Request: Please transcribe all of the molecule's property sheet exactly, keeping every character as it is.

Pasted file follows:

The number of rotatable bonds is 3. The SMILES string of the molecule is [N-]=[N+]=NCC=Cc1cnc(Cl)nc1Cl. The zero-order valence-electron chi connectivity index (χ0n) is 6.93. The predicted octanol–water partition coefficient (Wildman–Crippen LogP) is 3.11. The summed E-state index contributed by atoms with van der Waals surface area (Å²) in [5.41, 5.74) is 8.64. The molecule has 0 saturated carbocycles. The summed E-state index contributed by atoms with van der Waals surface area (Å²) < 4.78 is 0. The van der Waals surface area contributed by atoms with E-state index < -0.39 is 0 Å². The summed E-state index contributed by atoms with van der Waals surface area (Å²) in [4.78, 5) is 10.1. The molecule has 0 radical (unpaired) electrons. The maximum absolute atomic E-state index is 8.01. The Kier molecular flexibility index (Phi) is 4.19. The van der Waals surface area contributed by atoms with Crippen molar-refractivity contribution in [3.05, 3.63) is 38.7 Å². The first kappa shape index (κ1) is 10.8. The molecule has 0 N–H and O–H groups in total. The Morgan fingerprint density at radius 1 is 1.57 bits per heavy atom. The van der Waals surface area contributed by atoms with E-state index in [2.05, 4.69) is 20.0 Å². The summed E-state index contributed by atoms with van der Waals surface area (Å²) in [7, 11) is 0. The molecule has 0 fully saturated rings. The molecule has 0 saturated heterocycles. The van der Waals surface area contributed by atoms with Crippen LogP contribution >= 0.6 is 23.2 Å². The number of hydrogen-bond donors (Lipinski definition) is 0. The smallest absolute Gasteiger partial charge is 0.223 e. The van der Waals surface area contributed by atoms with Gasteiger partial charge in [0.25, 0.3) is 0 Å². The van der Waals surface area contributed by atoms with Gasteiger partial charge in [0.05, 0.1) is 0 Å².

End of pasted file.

The number of rotatable bonds is 3. The SMILES string of the molecule is [N-]=[N+]=NCC=Cc1cnc(Cl)nc1Cl. The zero-order valence-electron chi connectivity index (χ0n) is 6.93. The predicted octanol–water partition coefficient (Wildman–Crippen LogP) is 3.11. The summed E-state index contributed by atoms with van der Waals surface area (Å²) in [5.41, 5.74) is 8.64. The molecule has 0 saturated carbocycles. The summed E-state index contributed by atoms with van der Waals surface area (Å²) < 4.78 is 0. The van der Waals surface area contributed by atoms with E-state index < -0.39 is 0 Å². The summed E-state index contributed by atoms with van der Waals surface area (Å²) in [4.78, 5) is 10.1. The molecule has 0 radical (unpaired) electrons. The maximum absolute atomic E-state index is 8.01. The Kier molecular flexibility index (Phi) is 4.19. The van der Waals surface area contributed by atoms with Crippen molar-refractivity contribution in [3.05, 3.63) is 38.7 Å². The first kappa shape index (κ1) is 10.8. The molecule has 0 N–H and O–H groups in total. The Morgan fingerprint density at radius 1 is 1.57 bits per heavy atom. The van der Waals surface area contributed by atoms with E-state index in [2.05, 4.69) is 20.0 Å². The summed E-state index contributed by atoms with van der Waals surface area (Å²) in [7, 11) is 0. The molecule has 0 fully saturated rings. The molecule has 0 saturated heterocycles. The van der Waals surface area contributed by atoms with Crippen LogP contribution >= 0.6 is 23.2 Å². The number of hydrogen-bond donors (Lipinski definition) is 0. The smallest absolute Gasteiger partial charge is 0.223 e. The van der Waals surface area contributed by atoms with Gasteiger partial charge in [0.25, 0.3) is 0 Å². The van der Waals surface area contributed by atoms with Gasteiger partial charge in [0.05, 0.1) is 0 Å².